Monday, July 26, 2010
Nonfiction Monday -- The Little Brainwaves investigate Animals
The Little Brainwaves investigate... Animals by Caroline Bingham. London: DK (Dorling Kindersley, Ltd), 2010
This is evidently one of a series of "The Little Brainwaves investigate..." books in production by DK.
The Little Brainwaves are little cartoon people with big ideas. The book contains photographs of various animals, the usual DK short paragraphs of information (this time confined in rounded white rectangles), plus these cartoon people crawling, climbing, jumping, etc. all over the pages. It reminds me of the National Geographic Magazine for Kids or parts of Cricket Magazine.
The reason it's on my Nonfiction Review Page?
Because the reading level is much lower than the average DK Eyewitness book, making it easy for a first or second grader.
Does it seem like your usual DK book? Yes.
There is no in depth information, just the usual DK tidbits. Each type of animal is covered in ONE double page spread. Mammals, birds, reptiles, fish, insects (and spiders -- eeeuuu). If your young reader wants to read more about them, a good children's librarian can help him or her find other books on the subject.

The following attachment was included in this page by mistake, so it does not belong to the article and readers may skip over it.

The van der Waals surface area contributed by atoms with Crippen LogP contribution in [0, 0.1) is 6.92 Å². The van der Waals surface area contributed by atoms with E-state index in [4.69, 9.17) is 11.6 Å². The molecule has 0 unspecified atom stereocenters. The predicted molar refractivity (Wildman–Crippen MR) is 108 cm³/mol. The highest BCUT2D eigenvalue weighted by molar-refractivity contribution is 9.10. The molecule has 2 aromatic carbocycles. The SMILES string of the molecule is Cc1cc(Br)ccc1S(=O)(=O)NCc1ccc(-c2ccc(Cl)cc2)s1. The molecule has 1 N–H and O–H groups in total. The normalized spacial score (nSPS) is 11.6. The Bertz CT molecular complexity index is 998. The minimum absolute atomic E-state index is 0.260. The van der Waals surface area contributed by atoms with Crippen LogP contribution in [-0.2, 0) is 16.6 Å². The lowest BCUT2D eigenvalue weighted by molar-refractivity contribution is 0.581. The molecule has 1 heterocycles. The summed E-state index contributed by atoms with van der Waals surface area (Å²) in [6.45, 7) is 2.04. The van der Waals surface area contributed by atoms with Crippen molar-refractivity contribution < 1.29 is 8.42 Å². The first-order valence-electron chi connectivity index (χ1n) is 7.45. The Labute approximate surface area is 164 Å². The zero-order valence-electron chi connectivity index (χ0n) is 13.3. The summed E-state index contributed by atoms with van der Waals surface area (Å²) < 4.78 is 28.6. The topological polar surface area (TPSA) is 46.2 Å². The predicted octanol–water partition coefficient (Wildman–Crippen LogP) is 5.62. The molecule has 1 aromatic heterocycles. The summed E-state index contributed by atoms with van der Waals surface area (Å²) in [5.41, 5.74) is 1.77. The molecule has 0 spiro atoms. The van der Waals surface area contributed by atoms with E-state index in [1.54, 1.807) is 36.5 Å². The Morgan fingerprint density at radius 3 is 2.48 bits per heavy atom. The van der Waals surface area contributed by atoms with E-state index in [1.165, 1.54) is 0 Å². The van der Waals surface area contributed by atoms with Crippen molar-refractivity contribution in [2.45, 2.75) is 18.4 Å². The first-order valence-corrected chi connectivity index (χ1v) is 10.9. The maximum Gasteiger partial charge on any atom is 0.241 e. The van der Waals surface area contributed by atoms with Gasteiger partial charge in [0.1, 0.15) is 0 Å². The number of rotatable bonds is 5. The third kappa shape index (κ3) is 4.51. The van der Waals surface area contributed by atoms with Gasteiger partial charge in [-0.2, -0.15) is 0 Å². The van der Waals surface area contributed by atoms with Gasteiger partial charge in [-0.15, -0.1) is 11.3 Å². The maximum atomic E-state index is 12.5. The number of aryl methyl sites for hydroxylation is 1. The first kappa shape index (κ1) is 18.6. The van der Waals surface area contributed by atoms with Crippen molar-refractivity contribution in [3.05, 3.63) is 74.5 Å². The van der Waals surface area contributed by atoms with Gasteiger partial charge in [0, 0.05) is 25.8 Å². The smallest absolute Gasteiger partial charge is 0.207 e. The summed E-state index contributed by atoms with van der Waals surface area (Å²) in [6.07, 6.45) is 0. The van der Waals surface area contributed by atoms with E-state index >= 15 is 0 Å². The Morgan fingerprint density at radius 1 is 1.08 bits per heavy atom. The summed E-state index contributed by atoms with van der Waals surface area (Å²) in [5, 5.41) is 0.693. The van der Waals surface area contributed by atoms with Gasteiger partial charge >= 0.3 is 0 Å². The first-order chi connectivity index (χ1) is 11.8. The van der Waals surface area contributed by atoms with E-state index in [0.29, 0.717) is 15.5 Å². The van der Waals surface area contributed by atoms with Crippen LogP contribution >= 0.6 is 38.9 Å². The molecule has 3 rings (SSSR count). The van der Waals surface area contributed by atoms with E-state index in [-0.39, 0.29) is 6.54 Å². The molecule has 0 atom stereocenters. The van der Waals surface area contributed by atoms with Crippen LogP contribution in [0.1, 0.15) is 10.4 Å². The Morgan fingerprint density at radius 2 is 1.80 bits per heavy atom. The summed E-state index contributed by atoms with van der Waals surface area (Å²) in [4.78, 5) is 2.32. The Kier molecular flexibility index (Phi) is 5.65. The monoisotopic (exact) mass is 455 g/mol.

The Brainwaves were created by Lisa Swerling and Ralph Lazar and are an original cartoon property owned by their company, Last Lemon Productions, which originates, produces, and licenses cartoon properties which convey the vibrancy and humour that is at the heart of all their work. (Their description of their company.)
Some other Brainwaves book was given the 2009 Parents' Choice Award Winner for The Most Explosive Science Book in the Universe. This blurb on the back cover carefully does not say which one of the Brainwaves books won this award. Unwary book buyers may think that whatever book of the series they hold in their hands is the award winner.
or not fair advertising?
You tell me.
Other Nonfiction Monday posts can be found at the blog, Shelf-Employed.
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I’ll have to take a look at it before I can give my opinion, but you raise an interesting question. It is nice to see a big DK book that’s appropriate for younger readers, though. I’ll keep an eye out for it.
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